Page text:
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Performance and Evolution in the Age of Darwin – Out of the Natural Order

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TITLE
Performance and Evolution in the Age of Darwin – Out of the Natural Order
AUTHORS

Jane R. Goodall

SYNOPSIS

“Performance and Evolution in the Age of Darwin” reveals the ways in which the major themes of evolution were taken up in the performing arts during DArwin’s adult life and in the generation after his death.

The period 1830-1900 was the formative period for evolutionary ideas. While scientists and theorists investigated the law and order of nature, show business was more concerned with what was out of the natural order. Missing links and throwbacks, freak taxonomies and exotic races were favourite subject matter for the burgeoning variety theatre movement. Focusing on popular theatre forms in London, New York and Paris, Jane Goodall shows how they were interwoven with the developing debate about human evolution.

With this book, Goodall contributes an important new angle to the debates surrounding the history of evolution. She reveals that, far from creating widespread culture shock, Darwinian theory tapped into some of the long-standing themes of popular performance and was a source for diverse and sometimes hilarious explorations.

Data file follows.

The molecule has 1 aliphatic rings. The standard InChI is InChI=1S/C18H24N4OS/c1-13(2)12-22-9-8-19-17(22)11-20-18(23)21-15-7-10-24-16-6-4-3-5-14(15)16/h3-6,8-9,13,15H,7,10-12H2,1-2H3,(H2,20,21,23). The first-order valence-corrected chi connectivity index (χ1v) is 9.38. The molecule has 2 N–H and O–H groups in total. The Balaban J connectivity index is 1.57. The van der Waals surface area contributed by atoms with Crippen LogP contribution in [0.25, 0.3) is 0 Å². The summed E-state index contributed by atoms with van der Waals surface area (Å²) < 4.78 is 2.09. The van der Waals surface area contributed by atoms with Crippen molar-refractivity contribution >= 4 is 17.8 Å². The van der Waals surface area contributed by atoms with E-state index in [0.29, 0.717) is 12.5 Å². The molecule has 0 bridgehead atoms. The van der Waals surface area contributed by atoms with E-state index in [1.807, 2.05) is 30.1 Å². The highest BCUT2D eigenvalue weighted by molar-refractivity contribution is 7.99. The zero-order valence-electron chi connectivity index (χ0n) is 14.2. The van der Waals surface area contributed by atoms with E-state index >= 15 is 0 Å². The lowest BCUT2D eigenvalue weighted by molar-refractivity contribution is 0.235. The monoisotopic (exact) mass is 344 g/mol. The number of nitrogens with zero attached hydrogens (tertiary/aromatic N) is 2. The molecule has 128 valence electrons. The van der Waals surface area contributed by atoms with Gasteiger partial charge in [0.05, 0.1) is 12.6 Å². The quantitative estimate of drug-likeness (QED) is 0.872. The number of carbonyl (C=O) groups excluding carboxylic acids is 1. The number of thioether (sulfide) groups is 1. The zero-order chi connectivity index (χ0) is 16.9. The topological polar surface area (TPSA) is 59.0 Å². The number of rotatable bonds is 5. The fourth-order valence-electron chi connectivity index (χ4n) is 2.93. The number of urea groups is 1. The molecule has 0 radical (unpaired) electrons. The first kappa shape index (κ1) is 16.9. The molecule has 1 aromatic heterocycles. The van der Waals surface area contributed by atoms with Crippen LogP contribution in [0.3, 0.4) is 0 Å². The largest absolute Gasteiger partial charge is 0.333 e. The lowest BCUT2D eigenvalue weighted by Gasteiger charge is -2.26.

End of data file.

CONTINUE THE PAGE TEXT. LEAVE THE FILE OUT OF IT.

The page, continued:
AVAILABILITY
Available
YEAR
2002
ISBN
978-0-415-24378-5
TYPOLOGY
Study
PUBLISHER
Routledge
biography

Jane R. Goodall

Jane R. Goodall, born in 1951 in Yorkshire, England, is a researcher at the Writing and Society Research Centre of Western Sydney University, Australia. She studied at London and Oxford Universities and is currently Emeritus Professor at University of Western Sydney.

Jane Goodall has written extensively on arts in the modern era, with a special interest in the relationship between the arts and sciences. She has taught undergraduate courses and supervised research projects in relevant areas of arts history, and has conducted local history research on the Parramatta Road. Her academic publications include “Artaud and the Gnostic Drama”, “Performance and Evolution in the Age of Darwin” (winner of the Australasian Drama Studies Association’s Robert Jordan Prize, and available on DCPAS), and, with Christa Knellwolf, the collection “Frankenstein’s Science” (Ashgate, 2008), which contextualises Mary Shelley’s work in contemporary scientific and literary debates.

She is the author of the popular and award-winning novels “The Walker” (2004), “The Visitor” (2005), and “The Calling” (2007). Jane’s book “Stage Presence” was published by Routledge in May 2008.

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